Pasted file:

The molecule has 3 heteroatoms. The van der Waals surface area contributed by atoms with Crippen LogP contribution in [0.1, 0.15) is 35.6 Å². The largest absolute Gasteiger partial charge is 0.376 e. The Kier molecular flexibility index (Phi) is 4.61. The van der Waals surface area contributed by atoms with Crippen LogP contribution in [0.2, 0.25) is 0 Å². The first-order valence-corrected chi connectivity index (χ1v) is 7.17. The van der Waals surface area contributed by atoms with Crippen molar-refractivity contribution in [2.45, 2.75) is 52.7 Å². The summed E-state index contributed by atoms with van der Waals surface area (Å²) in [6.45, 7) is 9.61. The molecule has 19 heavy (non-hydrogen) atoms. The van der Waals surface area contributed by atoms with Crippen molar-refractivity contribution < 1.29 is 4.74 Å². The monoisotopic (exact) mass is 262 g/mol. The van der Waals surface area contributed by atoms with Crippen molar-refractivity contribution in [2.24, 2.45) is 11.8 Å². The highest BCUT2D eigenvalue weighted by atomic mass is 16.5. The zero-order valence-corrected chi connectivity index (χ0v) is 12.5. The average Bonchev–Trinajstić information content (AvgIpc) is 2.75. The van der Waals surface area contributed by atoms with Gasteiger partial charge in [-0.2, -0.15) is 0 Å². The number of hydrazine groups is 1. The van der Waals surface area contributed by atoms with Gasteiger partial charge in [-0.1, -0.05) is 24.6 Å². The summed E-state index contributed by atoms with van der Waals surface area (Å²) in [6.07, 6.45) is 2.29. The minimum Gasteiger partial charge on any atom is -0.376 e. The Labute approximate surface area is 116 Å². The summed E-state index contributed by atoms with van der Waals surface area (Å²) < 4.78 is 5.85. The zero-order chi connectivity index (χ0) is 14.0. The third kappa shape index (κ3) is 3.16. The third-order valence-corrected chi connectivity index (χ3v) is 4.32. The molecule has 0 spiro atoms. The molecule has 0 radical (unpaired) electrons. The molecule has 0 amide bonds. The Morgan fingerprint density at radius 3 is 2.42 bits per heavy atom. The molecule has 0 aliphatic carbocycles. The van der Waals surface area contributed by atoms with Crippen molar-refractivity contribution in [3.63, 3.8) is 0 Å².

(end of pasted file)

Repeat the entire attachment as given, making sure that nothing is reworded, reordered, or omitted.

The molecule has 3 heteroatoms. The van der Waals surface area contributed by atoms with Crippen LogP contribution in [0.1, 0.15) is 35.6 Å². The largest absolute Gasteiger partial charge is 0.376 e. The Kier molecular flexibility index (Phi) is 4.61. The van der Waals surface area contributed by atoms with Crippen LogP contribution in [0.2, 0.25) is 0 Å². The first-order valence-corrected chi connectivity index (χ1v) is 7.17. The van der Waals surface area contributed by atoms with Crippen molar-refractivity contribution in [2.45, 2.75) is 52.7 Å². The summed E-state index contributed by atoms with van der Waals surface area (Å²) in [6.45, 7) is 9.61. The molecule has 19 heavy (non-hydrogen) atoms. The van der Waals surface area contributed by atoms with Crippen molar-refractivity contribution < 1.29 is 4.74 Å². The monoisotopic (exact) mass is 262 g/mol. The van der Waals surface area contributed by atoms with Crippen molar-refractivity contribution in [2.24, 2.45) is 11.8 Å². The highest BCUT2D eigenvalue weighted by atomic mass is 16.5. The zero-order valence-corrected chi connectivity index (χ0v) is 12.5. The average Bonchev–Trinajstić information content (AvgIpc) is 2.75. The van der Waals surface area contributed by atoms with Gasteiger partial charge in [-0.2, -0.15) is 0 Å². The number of hydrazine groups is 1. The van der Waals surface area contributed by atoms with Gasteiger partial charge in [-0.1, -0.05) is 24.6 Å². The summed E-state index contributed by atoms with van der Waals surface area (Å²) in [6.07, 6.45) is 2.29. The minimum Gasteiger partial charge on any atom is -0.376 e. The Labute approximate surface area is 116 Å². The summed E-state index contributed by atoms with van der Waals surface area (Å²) < 4.78 is 5.85. The zero-order chi connectivity index (χ0) is 14.0. The third kappa shape index (κ3) is 3.16. The third-order valence-corrected chi connectivity index (χ3v) is 4.32. The molecule has 0 spiro atoms. The molecule has 0 radical (unpaired) electrons. The molecule has 0 amide bonds. The Morgan fingerprint density at radius 3 is 2.42 bits per heavy atom. The molecule has 0 aliphatic carbocycles. The van der Waals surface area contributed by atoms with Crippen molar-refractivity contribution in [3.63, 3.8) is 0 Å².